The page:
in kennedy's defense, (none / 0) (#80)
    by cpinva on Tue Feb 12, 2008 at 07:28:36 PM EST
    "the bay of pigs" invasion was begun during the last days of the eisenhower administration, kennedy inherited it. while he was never particularly enthusiastic about it (he didn't trust the cia), he felt he had to continue it. he did, lukewarmly. when it was obviously going south, he cut it off at the knees by refusing to provide air support for it. the cia and the florida cubans never forgave him.

    that it was a half-assed plan to begin with (sound familiar?) didn't stop the cia and the american-cuban community from railing against kennedy, and blaming him for its failure.

    to kennedy's credit, he learned his lesson, which he applied during the cuban missile crisis, averting a nuclear wwIII.


    Inexperienced (none / 0) (#85)
    by Stellaaa on Tue Feb 12, 2008 at 07:47:05 PM EST
    It's my understanding (none / 0) (#110)
    by oldpro on Tue Feb 12, 2008 at 09:13:47 PM EST
    that all the experienced hands on deck during the Cuban missle crisis brought us to the brink of WWIII.  Only the inexperienced brother of the inexperienced president had an idea to thwart the escalation.  As I recall, he suggested they back up one step...answer the first Kremlin connumique and ignore the more belligerant second message...and that is what they did.

    Kennedy wasn't alone...he had a trusted advisor in Bobby and it was possibly their finest hour.


    Yes, it's a great (and true) story -- (none / 0) (#133)
    by Cream City on Tue Feb 12, 2008 at 10:34:49 PM EST
    -- and one I have found instructive to recall in a few of my own tussles in life.

    But who is Barack's Bobby?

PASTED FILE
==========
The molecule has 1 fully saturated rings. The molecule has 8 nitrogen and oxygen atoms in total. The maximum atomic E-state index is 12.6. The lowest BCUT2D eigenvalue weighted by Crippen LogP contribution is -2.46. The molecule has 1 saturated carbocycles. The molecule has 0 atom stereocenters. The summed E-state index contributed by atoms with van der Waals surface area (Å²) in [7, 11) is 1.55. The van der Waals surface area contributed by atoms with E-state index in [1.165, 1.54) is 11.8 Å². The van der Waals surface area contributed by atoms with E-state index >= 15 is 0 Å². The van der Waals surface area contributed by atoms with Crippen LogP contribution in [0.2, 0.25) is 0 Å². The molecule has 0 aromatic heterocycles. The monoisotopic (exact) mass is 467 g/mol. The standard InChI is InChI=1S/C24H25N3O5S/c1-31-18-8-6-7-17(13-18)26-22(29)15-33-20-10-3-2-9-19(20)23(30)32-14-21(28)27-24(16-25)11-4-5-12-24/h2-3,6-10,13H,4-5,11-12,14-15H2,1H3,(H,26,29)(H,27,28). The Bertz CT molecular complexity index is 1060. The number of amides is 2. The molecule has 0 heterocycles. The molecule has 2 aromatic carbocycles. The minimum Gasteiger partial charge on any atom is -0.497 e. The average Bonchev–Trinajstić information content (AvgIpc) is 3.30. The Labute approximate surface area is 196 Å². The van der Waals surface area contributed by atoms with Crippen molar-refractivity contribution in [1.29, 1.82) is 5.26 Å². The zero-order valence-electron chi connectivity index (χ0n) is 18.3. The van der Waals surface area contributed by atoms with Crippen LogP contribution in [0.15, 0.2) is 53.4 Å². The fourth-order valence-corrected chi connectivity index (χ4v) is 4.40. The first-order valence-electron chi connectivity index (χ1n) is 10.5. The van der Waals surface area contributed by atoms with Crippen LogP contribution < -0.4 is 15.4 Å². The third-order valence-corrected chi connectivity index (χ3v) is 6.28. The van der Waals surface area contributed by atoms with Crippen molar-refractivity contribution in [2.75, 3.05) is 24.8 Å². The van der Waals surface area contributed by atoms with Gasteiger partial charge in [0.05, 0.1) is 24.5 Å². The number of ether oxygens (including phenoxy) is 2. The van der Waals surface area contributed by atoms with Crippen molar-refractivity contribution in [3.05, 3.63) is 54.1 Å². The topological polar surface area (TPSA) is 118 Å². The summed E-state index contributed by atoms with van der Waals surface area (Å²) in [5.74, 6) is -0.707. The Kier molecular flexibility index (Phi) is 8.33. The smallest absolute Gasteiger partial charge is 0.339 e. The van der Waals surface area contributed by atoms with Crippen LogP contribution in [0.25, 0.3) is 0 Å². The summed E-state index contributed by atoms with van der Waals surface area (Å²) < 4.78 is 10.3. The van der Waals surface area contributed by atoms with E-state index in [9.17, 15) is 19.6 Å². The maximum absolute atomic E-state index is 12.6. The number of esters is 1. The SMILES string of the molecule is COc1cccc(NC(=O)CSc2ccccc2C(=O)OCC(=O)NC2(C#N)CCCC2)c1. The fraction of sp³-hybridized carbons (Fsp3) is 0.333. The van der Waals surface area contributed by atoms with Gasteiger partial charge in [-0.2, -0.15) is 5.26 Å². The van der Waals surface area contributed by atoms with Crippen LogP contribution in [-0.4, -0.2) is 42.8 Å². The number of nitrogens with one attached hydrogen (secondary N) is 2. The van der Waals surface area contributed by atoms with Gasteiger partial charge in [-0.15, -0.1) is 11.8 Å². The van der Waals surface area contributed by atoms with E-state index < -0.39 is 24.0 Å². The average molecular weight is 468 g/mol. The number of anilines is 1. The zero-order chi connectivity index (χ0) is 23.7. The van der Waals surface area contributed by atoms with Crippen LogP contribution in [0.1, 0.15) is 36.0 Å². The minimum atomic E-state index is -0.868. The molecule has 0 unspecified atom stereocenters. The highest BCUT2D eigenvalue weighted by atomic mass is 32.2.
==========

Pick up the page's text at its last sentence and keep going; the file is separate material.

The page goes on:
Kerry, Kennedy & Daschle. (none / 0) (#139)
    by oldpro on Tue Feb 12, 2008 at 11:26:57 PM EST
    ...he's at the mercy of 3 losers plus Durbin and Kaine...

    But what about the vote? (none / 0) (#87)
    by dc2008 on Tue Feb 12, 2008 at 07:52:12 PM EST
    Aren't any and all of the points here completely trumped by Hillary's vote to authorize the war in Iraq -- a war that many foreign policy thinkers view as the worst foreign policy blunder in US history?

    Compared to what? (none / 0) (#95)
    by Stellaaa on Tue Feb 12, 2008 at 08:04:03 PM EST
    An opinion and a speech?

    Lets be honest (none / 0) (#161)
    by Virginian on Wed Feb 13, 2008 at 06:51:06 PM EST
    regardless of initiating the war...the execution is what made it a blunder...not the initiation...

    Of course, that doesn't discount the fact that it was morally wrong in the first place (or that if we never went to war, we would not have have a "tactical blunder"...both are valid points), but in a purely X and Os, tactics and strategy point of view, the "tactical blunder" of the war was not the authorization to use force if diplomacy failed (lets not over simplify the bill either), but the execution of the war itself when illegally initiated against the will of Congress (the war is illegal...I think most of us agree on that...so we can't call it illegal and then blame Hillary for authorizing it...that would be a contradiction).


    So ... (none / 0) (#90)
    by chemoelectric on Tue Feb 12, 2008 at 07:54:56 PM EST
    ... is Joe Wilson suggesting that Hillary Clinton will smash political enemies with big rocks if they cross the aisle for a handshake?

    I must say, I think Wilson is just making excuses for supporting a person whom he personally knows and likes.

    I should hope that he knows and likes her (none / 0) (#96)
    by Kathy on Tue Feb 12, 2008 at 08:04:50 PM EST
    Otherwise, why would he be telling people to vote for her as president?